In the days that followed, I remember receiving an e-mail from the President of Dreamfields Foods Mike Crowley who wanted to do an interview on my podcast about these allegations regarding his company’s products which aired at the beginning of Episode 475 of “The Livin’ La Vida Low-Carb Show” podcast on May 30, 2011. You can listen to the interview in its entirety in the videos listed below:
In the interview, Crowley noted that the Dreamfields pasta product was made with a patent-pending formula and unique manufacturing process that created a “matrix” within the product and prevented 31 grams of carbohydrates per serving from being digested, resulting in a glycemic index 65 percent lower than its peers. But lab tests conducted by Dr. Gannon, Dr. Eenfeldt and others comparing Dreamfields to regular pasta revealed this was just not the case. This made what Crowley had to say during my interview less than believable.
After this interview aired, a Portland, OR-based Type 2 diabetic named Deborah Krueger started doing her own independent investigation into Dreamfields and other “low-carb” scams like Julian Bakery breads (who ironically has attempted to rebrand themselves in recent years by producing a series of so-called “Paleo” breads with full-page marketing on the back cover of Paleo Magazine–but it’s hard to believe lying liars who lie about their products). Deborah has spent thousands of dollars of her own money to expose the flaws in the nutritional labeling on products like Dreamfields. My low-carb blogging friend Laura Dolson, the Low-Carb Diets Guide for About.com, has written about the concerns over the low-carb claims of Dreamfields. And a pasta insider shared his concerns with me in January 2012 about the reliability of the claims made about Dreamfields.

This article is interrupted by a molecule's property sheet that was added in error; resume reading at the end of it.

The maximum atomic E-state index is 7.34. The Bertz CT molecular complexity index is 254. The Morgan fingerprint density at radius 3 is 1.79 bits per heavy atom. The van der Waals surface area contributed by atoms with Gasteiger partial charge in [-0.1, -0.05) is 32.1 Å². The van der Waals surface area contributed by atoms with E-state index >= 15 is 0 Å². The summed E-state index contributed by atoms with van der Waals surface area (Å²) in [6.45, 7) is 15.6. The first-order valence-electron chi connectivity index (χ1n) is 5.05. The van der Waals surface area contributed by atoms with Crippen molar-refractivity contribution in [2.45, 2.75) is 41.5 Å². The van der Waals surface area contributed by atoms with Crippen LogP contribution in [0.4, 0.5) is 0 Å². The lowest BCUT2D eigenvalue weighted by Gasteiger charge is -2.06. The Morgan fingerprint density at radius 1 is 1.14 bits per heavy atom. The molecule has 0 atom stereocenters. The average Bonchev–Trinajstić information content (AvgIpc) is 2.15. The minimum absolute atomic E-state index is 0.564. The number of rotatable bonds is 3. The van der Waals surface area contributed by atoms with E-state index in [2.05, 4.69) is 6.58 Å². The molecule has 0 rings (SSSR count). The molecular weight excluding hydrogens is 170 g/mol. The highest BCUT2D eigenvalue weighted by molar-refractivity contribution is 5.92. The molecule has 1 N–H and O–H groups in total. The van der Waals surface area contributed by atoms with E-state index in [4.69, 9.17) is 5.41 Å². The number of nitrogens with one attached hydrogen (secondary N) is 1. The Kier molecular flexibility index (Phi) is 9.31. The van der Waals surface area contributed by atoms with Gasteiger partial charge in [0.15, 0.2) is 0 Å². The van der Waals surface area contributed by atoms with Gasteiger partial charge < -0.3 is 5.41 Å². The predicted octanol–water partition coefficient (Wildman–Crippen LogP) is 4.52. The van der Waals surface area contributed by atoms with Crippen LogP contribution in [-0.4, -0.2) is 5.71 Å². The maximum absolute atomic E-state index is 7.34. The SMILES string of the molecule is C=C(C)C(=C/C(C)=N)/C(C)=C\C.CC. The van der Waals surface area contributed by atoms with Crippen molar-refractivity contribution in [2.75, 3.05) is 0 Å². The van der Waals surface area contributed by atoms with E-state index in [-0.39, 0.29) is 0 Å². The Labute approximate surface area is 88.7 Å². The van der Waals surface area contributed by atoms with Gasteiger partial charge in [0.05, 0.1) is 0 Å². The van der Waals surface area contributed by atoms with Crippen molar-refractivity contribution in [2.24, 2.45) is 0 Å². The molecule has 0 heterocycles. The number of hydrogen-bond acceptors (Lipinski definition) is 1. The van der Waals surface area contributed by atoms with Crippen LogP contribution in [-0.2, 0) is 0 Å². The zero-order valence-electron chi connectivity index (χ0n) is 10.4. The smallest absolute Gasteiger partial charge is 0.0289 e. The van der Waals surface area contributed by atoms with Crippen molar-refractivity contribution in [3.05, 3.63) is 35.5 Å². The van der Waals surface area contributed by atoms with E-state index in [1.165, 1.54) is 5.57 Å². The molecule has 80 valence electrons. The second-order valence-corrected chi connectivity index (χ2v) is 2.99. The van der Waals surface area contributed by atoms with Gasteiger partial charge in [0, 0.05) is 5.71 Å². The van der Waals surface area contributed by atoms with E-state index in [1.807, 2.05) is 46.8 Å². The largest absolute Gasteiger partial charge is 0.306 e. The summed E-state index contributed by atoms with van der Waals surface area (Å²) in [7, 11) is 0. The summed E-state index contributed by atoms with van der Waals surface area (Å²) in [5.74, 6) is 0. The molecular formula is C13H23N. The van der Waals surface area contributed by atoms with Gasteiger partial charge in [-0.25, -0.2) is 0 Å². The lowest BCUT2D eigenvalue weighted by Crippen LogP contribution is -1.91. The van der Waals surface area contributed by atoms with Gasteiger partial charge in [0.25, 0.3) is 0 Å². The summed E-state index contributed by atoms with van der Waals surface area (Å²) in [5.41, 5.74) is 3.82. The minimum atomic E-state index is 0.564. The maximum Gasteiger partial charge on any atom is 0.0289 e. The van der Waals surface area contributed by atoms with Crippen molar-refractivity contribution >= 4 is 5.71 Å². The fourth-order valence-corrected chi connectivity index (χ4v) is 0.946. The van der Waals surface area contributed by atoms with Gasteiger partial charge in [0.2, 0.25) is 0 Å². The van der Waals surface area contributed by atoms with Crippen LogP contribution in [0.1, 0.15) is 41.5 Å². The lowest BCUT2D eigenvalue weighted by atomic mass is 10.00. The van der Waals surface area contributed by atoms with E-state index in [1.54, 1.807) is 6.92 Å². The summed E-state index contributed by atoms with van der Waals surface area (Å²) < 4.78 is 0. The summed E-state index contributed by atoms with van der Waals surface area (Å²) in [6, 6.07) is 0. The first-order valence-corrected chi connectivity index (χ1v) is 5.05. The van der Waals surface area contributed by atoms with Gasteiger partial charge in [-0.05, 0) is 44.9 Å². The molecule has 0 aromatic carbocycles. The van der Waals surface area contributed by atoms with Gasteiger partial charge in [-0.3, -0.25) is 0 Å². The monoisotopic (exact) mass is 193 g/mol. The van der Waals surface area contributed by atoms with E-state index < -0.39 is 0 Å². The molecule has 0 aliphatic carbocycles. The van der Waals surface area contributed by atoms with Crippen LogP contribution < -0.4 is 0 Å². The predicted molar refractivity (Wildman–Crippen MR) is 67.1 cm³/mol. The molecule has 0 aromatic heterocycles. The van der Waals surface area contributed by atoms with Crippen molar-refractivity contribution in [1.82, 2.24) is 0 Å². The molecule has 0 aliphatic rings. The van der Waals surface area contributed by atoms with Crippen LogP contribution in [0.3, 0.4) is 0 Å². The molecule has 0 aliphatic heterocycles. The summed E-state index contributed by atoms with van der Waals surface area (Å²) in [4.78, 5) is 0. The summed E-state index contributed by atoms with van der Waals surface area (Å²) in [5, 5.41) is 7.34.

When last year’s class action lawsuit was filed, the jig on this “low-carb” pasta was up. Now they’re on the hook for paying out reimbursements to anyone who purchased Dreamfields pasta since February 2004. The total claims will be limited to $5 million with $2.9 million going to pay for attorney fees for the plaintiffs Joseph Mirakay, Louis Messina, Michael Elefterakis, and John Gembinski. If the full $5 million is not claimed by consuemrs, then the remaining funds will be equally distributed to the people making claims as well as a donation made to the American Diabetes Association (not ideal, but better that the money goes somewhere). The specifics of the lawsuit claim there were violations of the New Jersey Consumer Fraud Act, breach of contract and breach of express and implied warranty and on behalf of various subclasses under other state consumer protection laws.